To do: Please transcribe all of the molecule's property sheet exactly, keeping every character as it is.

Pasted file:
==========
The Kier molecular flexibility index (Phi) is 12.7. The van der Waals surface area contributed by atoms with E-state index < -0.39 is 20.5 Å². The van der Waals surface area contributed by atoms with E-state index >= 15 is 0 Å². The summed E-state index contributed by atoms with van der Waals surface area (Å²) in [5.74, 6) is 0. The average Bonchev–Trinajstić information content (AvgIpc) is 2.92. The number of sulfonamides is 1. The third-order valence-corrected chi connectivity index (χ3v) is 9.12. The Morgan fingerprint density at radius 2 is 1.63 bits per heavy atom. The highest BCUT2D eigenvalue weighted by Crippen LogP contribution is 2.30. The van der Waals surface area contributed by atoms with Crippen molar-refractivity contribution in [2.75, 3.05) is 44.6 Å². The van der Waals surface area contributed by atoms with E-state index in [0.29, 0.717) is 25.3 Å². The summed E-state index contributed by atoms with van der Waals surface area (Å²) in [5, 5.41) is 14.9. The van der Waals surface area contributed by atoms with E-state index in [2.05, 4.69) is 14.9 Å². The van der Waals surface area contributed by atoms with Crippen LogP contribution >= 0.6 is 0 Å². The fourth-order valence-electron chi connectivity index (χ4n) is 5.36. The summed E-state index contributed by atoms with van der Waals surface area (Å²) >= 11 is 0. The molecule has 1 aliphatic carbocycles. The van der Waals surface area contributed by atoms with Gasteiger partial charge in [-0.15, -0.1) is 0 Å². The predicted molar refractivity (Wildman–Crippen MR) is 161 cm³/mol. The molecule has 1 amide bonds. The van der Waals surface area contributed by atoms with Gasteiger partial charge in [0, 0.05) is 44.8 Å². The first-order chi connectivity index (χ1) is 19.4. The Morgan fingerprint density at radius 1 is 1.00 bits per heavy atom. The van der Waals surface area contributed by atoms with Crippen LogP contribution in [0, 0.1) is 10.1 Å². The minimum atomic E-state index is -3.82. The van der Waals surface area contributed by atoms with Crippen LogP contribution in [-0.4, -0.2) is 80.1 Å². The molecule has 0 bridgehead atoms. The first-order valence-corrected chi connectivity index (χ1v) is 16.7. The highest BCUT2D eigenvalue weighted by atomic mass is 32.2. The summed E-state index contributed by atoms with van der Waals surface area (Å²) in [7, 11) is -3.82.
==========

The Kier molecular flexibility index (Phi) is 12.7. The van der Waals surface area contributed by atoms with E-state index < -0.39 is 20.5 Å². The van der Waals surface area contributed by atoms with E-state index >= 15 is 0 Å². The summed E-state index contributed by atoms with van der Waals surface area (Å²) in [5.74, 6) is 0. The average Bonchev–Trinajstić information content (AvgIpc) is 2.92. The number of sulfonamides is 1. The third-order valence-corrected chi connectivity index (χ3v) is 9.12. The Morgan fingerprint density at radius 2 is 1.63 bits per heavy atom. The highest BCUT2D eigenvalue weighted by Crippen LogP contribution is 2.30. The van der Waals surface area contributed by atoms with Crippen molar-refractivity contribution in [2.75, 3.05) is 44.6 Å². The van der Waals surface area contributed by atoms with E-state index in [0.29, 0.717) is 25.3 Å². The summed E-state index contributed by atoms with van der Waals surface area (Å²) in [5, 5.41) is 14.9. The van der Waals surface area contributed by atoms with E-state index in [2.05, 4.69) is 14.9 Å². The van der Waals surface area contributed by atoms with Crippen LogP contribution >= 0.6 is 0 Å². The fourth-order valence-electron chi connectivity index (χ4n) is 5.36. The summed E-state index contributed by atoms with van der Waals surface area (Å²) >= 11 is 0. The molecule has 1 aliphatic carbocycles. The van der Waals surface area contributed by atoms with Gasteiger partial charge in [-0.15, -0.1) is 0 Å². The predicted molar refractivity (Wildman–Crippen MR) is 161 cm³/mol. The molecule has 1 amide bonds. The van der Waals surface area contributed by atoms with Gasteiger partial charge in [0, 0.05) is 44.8 Å². The first-order chi connectivity index (χ1) is 19.4. The Morgan fingerprint density at radius 1 is 1.00 bits per heavy atom. The van der Waals surface area contributed by atoms with Crippen LogP contribution in [0, 0.1) is 10.1 Å². The minimum atomic E-state index is -3.82. The van der Waals surface area contributed by atoms with Crippen LogP contribution in [-0.4, -0.2) is 80.1 Å². The molecule has 0 bridgehead atoms. The first-order valence-corrected chi connectivity index (χ1v) is 16.7. The highest BCUT2D eigenvalue weighted by atomic mass is 32.2. The summed E-state index contributed by atoms with van der Waals surface area (Å²) in [7, 11) is -3.82.